Gay Talese: ‘Don’t Be Surprised’ That Atticus Finch Is Racist in Go Set a Watchman

Gay Talese. Photo: Noam Galai/Getty Images

Gay Talese spent many formative years in Alabama. He attended the University of Alabama from 1949 to 1953 — or, as he calls it, “the Harper Lee period.” He also covered the state for the New York Times as a reporter, most recently going down to Selma to cover the Bloody Sunday anniversary. He met Harper Lee a couple of times when he was in Alabama. “She was, of course, then a rather fragile, celebrated, shy, celebrity. As anybody that reads about her knows, she was not reveling in her celebrity, ever,” Talese told Vulture at Thursday’s premiere of Samba, hosted by the Peggy Siegal Company. “She was a very private person, but her work spoke for her.” He continued, “So I know the work of Harper Lee, I know the soul of the Southerner, even though I'm an interloper, coming from New Jersey as a student.”

That’s part of why Talese isn’t the least bit surprised that the beloved Atticus Finch, who appeared as a hero in To Kill a Mockingbird, would reemerge in Lee’s new novel Go Set a Watchman as a racist. “It’s the 1950s. It’s the pre-civil-rights period, the Eisenhower period,” he said. “I read about what’s going on, but it seems not remarkable to me that a person — an outstanding, upstanding, somewhat righteous person with regard to humanity, as Atticus Finch is depicted — would have that other side, that less sunlit area of his brain that could be responsive to, and maybe a proponent of, racism. Because it was a period — this period in which Harper Lee existed as a writer — when there was very little social conscience, not only in the deep South, but particularly in the deep South, because it was so nakedly racist there, with ‘colored,’ with separate water fountains, and all that stuff. Whereas in the North, it was much more hypocritical.”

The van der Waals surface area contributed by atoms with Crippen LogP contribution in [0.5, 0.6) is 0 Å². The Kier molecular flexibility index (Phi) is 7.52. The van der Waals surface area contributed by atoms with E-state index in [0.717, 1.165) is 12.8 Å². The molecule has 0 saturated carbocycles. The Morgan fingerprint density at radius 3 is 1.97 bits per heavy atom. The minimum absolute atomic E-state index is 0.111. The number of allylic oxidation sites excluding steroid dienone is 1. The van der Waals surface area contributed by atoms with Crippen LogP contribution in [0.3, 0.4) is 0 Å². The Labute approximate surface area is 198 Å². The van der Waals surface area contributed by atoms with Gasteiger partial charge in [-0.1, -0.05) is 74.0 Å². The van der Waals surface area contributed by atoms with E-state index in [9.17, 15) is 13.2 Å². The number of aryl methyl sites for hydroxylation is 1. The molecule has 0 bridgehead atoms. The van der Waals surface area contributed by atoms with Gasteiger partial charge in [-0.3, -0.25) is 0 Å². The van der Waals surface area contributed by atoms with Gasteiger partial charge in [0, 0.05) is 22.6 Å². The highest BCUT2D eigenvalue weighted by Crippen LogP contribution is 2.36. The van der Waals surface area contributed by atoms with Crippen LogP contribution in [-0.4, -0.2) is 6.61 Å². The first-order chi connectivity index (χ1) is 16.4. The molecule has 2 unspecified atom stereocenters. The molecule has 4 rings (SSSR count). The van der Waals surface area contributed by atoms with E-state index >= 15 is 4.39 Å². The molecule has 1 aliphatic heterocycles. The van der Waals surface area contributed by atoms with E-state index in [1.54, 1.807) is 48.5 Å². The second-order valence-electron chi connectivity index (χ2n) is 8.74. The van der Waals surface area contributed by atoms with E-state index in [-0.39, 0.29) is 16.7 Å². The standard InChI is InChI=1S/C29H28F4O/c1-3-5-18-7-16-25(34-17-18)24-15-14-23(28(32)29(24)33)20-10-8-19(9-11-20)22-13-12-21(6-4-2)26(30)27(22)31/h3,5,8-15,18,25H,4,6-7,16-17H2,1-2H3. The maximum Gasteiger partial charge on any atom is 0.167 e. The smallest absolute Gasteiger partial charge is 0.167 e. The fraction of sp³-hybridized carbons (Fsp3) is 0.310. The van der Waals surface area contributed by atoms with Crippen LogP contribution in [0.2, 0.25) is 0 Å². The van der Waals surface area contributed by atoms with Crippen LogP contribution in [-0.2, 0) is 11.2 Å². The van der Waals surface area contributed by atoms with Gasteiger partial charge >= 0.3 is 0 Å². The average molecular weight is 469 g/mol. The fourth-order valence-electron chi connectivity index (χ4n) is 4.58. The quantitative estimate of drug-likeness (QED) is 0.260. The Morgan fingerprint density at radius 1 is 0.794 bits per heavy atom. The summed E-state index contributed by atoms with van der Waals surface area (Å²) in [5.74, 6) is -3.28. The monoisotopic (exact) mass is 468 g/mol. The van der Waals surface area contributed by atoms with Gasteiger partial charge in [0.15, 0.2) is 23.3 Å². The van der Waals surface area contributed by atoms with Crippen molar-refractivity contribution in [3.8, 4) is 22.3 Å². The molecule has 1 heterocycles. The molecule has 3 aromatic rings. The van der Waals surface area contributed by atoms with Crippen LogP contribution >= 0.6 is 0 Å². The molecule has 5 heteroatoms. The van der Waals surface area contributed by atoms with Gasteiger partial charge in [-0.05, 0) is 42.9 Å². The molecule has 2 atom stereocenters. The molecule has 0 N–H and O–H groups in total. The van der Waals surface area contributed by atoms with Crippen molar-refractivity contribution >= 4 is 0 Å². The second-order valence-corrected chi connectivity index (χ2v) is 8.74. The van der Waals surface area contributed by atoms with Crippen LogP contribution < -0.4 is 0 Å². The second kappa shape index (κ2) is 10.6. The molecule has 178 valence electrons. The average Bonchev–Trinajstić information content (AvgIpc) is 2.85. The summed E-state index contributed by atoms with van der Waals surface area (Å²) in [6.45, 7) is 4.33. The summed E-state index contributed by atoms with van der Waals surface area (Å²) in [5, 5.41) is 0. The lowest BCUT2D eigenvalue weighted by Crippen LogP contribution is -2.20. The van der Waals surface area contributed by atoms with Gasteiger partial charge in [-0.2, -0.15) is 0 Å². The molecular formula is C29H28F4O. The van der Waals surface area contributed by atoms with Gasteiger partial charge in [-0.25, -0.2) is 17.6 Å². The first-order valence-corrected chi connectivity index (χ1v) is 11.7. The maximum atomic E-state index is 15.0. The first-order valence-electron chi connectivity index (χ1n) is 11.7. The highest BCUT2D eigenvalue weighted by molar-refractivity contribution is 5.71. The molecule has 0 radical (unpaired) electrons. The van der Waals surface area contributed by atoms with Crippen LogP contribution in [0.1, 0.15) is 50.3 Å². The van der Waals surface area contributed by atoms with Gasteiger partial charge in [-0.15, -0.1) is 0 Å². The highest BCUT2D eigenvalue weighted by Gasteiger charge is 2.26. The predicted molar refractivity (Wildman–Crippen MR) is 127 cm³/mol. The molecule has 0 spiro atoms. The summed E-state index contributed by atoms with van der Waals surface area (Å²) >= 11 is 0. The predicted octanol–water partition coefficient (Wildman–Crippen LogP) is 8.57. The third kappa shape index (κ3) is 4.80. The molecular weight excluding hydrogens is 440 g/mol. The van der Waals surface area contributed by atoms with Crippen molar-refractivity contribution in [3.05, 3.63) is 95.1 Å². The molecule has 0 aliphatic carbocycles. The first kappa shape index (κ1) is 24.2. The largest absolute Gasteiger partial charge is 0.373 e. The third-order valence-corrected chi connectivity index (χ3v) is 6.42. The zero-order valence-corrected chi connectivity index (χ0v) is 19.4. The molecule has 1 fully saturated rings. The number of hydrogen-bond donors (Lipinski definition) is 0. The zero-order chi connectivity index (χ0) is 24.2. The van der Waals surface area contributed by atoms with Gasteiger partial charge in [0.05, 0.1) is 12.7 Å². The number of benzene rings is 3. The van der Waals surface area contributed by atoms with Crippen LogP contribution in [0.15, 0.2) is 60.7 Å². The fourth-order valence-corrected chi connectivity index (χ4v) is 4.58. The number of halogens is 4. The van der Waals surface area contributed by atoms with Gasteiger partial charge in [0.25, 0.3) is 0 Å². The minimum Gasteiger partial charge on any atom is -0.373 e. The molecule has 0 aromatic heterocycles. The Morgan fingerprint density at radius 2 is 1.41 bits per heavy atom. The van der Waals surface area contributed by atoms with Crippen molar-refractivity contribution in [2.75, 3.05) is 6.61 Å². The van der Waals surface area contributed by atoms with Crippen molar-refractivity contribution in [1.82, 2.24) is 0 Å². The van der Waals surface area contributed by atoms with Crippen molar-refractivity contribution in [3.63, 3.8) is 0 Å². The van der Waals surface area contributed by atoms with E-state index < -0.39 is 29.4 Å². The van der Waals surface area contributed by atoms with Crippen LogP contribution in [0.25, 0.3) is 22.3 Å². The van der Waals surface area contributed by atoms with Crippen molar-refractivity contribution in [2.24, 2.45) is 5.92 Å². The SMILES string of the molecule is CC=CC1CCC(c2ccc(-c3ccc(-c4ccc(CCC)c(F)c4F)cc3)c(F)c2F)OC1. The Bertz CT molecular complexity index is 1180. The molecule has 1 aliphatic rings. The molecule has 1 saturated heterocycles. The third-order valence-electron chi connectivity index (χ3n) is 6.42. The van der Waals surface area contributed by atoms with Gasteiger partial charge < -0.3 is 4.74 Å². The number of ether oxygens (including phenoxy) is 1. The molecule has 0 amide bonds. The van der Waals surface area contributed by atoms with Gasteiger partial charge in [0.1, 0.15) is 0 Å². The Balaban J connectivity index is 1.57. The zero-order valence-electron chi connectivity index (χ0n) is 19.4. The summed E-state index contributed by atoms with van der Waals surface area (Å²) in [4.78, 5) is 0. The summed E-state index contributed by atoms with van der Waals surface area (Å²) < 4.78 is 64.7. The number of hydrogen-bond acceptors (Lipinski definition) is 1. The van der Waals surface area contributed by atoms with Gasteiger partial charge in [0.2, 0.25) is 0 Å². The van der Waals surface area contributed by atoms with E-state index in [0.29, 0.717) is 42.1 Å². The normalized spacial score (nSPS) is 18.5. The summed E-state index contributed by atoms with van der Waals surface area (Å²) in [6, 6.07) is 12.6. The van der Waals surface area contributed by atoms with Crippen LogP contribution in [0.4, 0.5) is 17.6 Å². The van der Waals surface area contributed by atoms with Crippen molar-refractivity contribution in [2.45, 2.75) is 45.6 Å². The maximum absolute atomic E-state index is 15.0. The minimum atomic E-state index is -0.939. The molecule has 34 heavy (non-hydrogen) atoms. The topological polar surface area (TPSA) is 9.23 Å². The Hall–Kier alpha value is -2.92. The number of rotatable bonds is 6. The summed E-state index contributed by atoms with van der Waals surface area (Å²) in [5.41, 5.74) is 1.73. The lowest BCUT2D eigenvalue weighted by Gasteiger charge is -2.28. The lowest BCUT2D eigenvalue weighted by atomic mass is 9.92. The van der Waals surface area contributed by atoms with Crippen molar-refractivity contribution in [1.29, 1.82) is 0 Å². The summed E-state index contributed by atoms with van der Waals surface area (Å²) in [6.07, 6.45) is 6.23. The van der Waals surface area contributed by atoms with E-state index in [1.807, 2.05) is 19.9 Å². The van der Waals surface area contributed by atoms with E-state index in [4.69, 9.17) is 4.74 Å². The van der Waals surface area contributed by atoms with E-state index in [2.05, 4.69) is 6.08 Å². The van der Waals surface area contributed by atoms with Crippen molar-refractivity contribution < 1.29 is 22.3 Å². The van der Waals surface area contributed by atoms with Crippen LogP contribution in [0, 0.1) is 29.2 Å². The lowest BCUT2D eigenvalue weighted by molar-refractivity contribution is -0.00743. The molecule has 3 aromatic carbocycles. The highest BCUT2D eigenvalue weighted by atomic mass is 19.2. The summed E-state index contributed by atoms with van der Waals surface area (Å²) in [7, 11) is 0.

We were speaking outside of the Paris Theatre on 58th Street in Manhattan. “We are speaking now off the Plaza Hotel, on the illustrious East Side of Manhattan,” he said gesturing at our tony surroundings. “There is not an African-American resident or occupant of any of these buildings within range of our eyesight. This had been true when I first moved to this neighborhood in 1956, and it’s still true — I live in this neighborhood — in 2015,” he explained. “So we’re really talking about the shock that some people who are lovers of the book have, now that Atticus Finch is showing his dark side. Well, don’t be surprised, because many people who on the front are defense attorneys, outstanding citizens, elected officials, have that other side, which does not exactly come out on all occasions, but lurks within their soul. And sometimes makes a rare public appearance, to the dismay of a lot of naive people.”